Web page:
For a long time I had some idea that I wanted to lose weight. I would look in the mirror and did’t like what I saw, my clothes didn't fit anymore and I was in perpetual fear of encountering a health crisis. I knew that something needed to change and as such decided to embark on a weight loss journey albeit rather aimlessly. Restricting this and restricting that in the hopes that something will magically happen for me. The funny thing is I wasn't really sure what I was tying to attain. In fact for many years I had no idea how much I weighed. I spent those years going through the motions without a plan, never succeeding and always frustrated. One day quite by chance I stumbled upon a weight loss challenge and one of the entry requirements was taking a number of different measurements. Needless to say knowing my measurements and knowing what needed to change helped me set a goal and stick to it.
In order for you to know what changes need to be made you will need to measure youreself. This can be done in several
1. Get on a scale
Many people are afraid of the scale and as a result have no idea how much they weigh. In order to decide what changes need to be made you need to know what your starting point is. This will help you quantify they changes that need to be made and set a definitive goal that you can work towards. Be careful not to get overly obsessed with the scale. Weighing yourself several times a day every day can be a hinderance. Instead, weigh yourself and put the scale away. Only bring the scale out at various check points such as every two weeks or every month.
2. Get a tape measure
You can measure different points on your body but the most important measurement is your waist circumference. According to the National Institute of Health, a waist circumference greater than 35 inches for women and greater than 40 inches for men is
associated with an increased risk for type 2 diabetes, dyslipidemia, hypertension, and cardiovascular disease particularly with a BMI above 25. Other parts of your body you may want to measure include your chest and your hips.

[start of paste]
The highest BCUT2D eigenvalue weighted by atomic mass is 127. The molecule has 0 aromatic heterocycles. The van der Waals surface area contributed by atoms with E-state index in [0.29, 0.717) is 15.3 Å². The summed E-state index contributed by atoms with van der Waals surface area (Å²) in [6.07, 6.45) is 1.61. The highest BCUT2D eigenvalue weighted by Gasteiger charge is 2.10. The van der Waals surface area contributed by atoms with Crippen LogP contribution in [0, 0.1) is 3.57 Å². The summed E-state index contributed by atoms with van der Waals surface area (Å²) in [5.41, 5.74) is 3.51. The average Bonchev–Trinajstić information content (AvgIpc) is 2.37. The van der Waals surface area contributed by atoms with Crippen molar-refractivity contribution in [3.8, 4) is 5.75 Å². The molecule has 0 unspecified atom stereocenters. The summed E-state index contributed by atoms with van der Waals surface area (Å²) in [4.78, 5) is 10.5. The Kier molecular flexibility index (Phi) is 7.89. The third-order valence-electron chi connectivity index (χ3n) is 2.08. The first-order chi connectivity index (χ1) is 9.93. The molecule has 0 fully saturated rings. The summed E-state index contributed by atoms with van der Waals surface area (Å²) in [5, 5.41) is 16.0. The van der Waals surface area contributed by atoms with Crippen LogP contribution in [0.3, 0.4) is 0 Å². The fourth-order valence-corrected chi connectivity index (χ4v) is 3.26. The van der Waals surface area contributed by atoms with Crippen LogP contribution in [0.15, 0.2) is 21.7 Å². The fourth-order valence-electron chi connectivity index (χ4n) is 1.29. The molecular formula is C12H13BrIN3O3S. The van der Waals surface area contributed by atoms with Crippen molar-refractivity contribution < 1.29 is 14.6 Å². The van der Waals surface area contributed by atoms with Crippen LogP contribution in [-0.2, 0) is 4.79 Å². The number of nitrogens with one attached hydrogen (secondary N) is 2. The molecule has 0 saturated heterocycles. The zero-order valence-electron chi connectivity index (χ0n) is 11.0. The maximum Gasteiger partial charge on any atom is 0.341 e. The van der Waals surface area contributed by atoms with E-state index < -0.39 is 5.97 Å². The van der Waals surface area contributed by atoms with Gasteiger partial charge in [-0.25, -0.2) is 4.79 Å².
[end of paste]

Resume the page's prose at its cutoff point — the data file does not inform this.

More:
3. Calculate your BMI (Body Mass Index)
Use a BMI calculator to figure out your BMI. I understand that there are numerous debates about the accuracy of using BMI among people of color, extremely short people or extremely muscular people. I am only recommending this as a starting point. A detailed discussion with your personal trainer, nutrition coach or other knowledgeable individual will help you determine its accuracy based on your particular circumstances.
I hope the discussion about obtaining your measurements gets you motivated to measure yourself so you at least know where
you are. This will help determine your weight loss strategy which should include a meal plan. Knowing your starting point will help inform your decision as you set Specific, Measurable, Attainable, Realistic and Timely Goals (See my previous blog post on Setting SMART goals). In the same way you know how much money you have and create and manage your budget, you need to know what your current measurements are in order to monitor and manage your weight loss. If you don’t know where you currently stand, how will you know where you are going? How will you know what you need to do to get there? And more importantly how will you stay motivated and focused?
I encourage you to take each of these measurements today because if it doesn’t get measured it doesn’t get managed.